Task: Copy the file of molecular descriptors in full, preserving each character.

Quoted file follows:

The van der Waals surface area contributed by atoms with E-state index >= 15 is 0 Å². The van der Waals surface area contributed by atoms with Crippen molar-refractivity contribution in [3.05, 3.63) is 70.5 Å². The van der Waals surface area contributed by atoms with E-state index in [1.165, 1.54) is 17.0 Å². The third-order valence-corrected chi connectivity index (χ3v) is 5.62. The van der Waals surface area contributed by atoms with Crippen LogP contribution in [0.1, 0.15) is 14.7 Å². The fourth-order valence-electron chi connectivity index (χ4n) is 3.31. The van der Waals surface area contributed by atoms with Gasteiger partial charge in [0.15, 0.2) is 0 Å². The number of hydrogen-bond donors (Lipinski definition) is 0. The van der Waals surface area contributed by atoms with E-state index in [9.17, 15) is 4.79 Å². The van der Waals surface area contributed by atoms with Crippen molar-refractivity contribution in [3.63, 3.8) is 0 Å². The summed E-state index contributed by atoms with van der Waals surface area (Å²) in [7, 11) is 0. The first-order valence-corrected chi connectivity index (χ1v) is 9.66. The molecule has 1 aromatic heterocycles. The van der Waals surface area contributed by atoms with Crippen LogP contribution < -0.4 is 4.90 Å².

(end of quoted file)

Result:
The van der Waals surface area contributed by atoms with E-state index >= 15 is 0 Å². The van der Waals surface area contributed by atoms with Crippen molar-refractivity contribution in [3.05, 3.63) is 70.5 Å². The van der Waals surface area contributed by atoms with E-state index in [1.165, 1.54) is 17.0 Å². The third-order valence-corrected chi connectivity index (χ3v) is 5.62. The van der Waals surface area contributed by atoms with Crippen LogP contribution in [0.1, 0.15) is 14.7 Å². The fourth-order valence-electron chi connectivity index (χ4n) is 3.31. The van der Waals surface area contributed by atoms with Gasteiger partial charge in [0.15, 0.2) is 0 Å². The number of hydrogen-bond donors (Lipinski definition) is 0. The van der Waals surface area contributed by atoms with E-state index in [9.17, 15) is 4.79 Å². The van der Waals surface area contributed by atoms with Crippen molar-refractivity contribution in [3.63, 3.8) is 0 Å². The summed E-state index contributed by atoms with van der Waals surface area (Å²) in [7, 11) is 0. The first-order valence-corrected chi connectivity index (χ1v) is 9.66. The molecule has 1 aromatic heterocycles. The van der Waals surface area contributed by atoms with Crippen LogP contribution < -0.4 is 4.90 Å².